Adult use marijuana sales in Nevada dipped from December to January, but are on track overall.
While growth of the adult use market in Nevada has fluctuated month-to-month since opening in July, it is still set to exceed the projected $63.5 million in revenue over two years of sales. In January, sales reached $32.8 million, a slight downturn from the $35.8 million worth of sales in December. Still, January sales were $8 million higher than the $24 million needed to stay on track in the state’s two-year budget.
Recreational marijuana customers pay a 10 percent tax on recreational marijuana products in Nevada, all of which is placed in the state’s rainy day fund. In its first seven months, the industry has brought in $22.8 million in tax revenue.
Recreational Marijuana in Nevada
Nevada’s medical marijuana program began in 2000, and in 2016, voters approved recreational with over 54 percent voting yes. A 2016 report concluded that the state had the potential to sell $629.5 million worth of cannabis products by 2020 and also predicted tourists would be responsible for about 63% of the state’s sales.
The preliminary recreational program allows licensed medical dispensaries to also sell recreational marijuana, and dispensaries opened for business in July 2017 to long lines of excited customers. Many ran out their cannabis supplies in the first few weeks of legalization. Nevada law allows adults 21 and up to purchase and carry up to 1 ounce of marijuana, and homeowners to raise up to six plants per person, 12 total.
According to the Nevada Department of Taxation, Nevada sold over $195 million in products in its first six months, averaging more than $1 million in sales per day. October saw the highest sales, reaching nearly $38 million in one month. At $195 million, Nevada well exceeded other recreational states in its first six months of sales.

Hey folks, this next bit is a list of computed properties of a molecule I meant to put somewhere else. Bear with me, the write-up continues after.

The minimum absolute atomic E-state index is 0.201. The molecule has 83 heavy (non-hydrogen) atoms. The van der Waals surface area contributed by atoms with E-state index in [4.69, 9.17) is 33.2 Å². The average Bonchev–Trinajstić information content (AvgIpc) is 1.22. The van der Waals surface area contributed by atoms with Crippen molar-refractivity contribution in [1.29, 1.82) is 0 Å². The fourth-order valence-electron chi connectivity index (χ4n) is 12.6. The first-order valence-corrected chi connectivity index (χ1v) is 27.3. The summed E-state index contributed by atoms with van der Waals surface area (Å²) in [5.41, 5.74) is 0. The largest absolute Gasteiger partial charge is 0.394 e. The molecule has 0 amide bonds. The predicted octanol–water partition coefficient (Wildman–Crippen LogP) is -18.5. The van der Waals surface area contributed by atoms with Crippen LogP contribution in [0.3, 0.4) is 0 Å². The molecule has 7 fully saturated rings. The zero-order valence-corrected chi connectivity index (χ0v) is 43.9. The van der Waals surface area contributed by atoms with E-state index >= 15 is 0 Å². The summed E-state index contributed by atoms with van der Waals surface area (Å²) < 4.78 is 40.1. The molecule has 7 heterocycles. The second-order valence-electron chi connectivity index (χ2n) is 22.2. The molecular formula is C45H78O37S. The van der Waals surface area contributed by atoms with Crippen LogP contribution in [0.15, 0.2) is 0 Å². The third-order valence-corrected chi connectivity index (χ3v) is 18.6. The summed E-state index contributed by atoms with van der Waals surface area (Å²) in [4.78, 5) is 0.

By contrast, Washington reached $67 million in cannabis sales in its first six months, while Colorado sales totaled $114 million. Las Vegas’s nearly 40 million yearly tourists have no doubt played a large role, and McCarran International Airport even created 20 so-called “amnesty boxes” for travelers to dispose of marijuana products before boarding flights home.
However, like all recreational marijuana states, Nevada only allows for private home use and prohibits consumption in public, which includes hotel rooms, the Las Vegas Strip, and restaurants. Those who break the law can receive a fine of up to $600 for the first offense.
The state is exploring the idea of cannabis lounges which would provide tourists with a legal place to consume when visiting, but is waiting to see how these establishments fare in states like Colorado and Massachusetts before moving forward.